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Discover the latest evolution of our TB Summer Monogram campaign – a free-spirited exploration of optimism, escapism and our heritage of discovery, captured through three breathtaking vistas . ‘When you see Wuhai from that height, you will be amazed by the wonder of nature… You can’t imagine how spectacular the environment is until you are up in the sky.’ – Cheng Peng, Hot Air Balloon Pilot . #Burberry #ThomasBurberryMonogram

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Other landscapes celebrated by Burberry included a fleet of sailboats where the sails were printed with the monogram collection logo and an impressive sand inscription where the logo was drawn onto dunes in Dubai, which showed exactly how the brand wanted to collaborate with nature to promote its new collection.

So what was Burberry’s goal?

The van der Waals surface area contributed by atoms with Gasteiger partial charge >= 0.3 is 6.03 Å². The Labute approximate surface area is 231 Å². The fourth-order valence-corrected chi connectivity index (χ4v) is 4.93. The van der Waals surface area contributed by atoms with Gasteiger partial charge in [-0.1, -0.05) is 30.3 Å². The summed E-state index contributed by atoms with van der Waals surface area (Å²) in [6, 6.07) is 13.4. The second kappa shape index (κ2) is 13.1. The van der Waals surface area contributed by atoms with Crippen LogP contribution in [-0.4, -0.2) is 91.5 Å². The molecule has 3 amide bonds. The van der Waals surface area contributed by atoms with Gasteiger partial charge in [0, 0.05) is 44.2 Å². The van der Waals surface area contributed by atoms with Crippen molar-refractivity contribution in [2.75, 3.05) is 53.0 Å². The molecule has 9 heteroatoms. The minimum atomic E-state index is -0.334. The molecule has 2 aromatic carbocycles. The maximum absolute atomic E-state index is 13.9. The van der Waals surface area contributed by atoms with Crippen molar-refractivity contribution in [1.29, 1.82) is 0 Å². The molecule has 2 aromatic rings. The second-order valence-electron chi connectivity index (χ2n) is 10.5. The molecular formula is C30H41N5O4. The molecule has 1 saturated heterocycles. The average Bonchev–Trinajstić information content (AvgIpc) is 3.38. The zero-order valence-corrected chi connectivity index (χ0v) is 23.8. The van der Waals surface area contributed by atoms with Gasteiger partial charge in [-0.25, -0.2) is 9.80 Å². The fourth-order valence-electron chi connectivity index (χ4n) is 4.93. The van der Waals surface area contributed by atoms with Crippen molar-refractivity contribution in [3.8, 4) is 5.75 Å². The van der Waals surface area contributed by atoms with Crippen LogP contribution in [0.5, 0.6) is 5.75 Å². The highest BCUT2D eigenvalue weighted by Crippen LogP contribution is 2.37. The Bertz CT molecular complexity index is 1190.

Speaking to The Drum, Sara Vanore Rewkiewicz, director of youth oracles at ODD London, an agency specialising in the fashion sector, explained that “Not only is Burberry attempting to collaborate with nature, it’s also pushing brands they were once in competition with into collaborations too, such as their Vivienne Westwood limited edition release.”

Rewkiewicz added that “What will be interesting is to see how they take these efforts to the next level to not just be ready for right now, but truly fit for the future. Peak Youth and Peak Consumerism is upon us. The real test of Burberry’s transformation programme will be can it meet the scale and pace of change that gen Z demands, and will demand even more of, from brands.”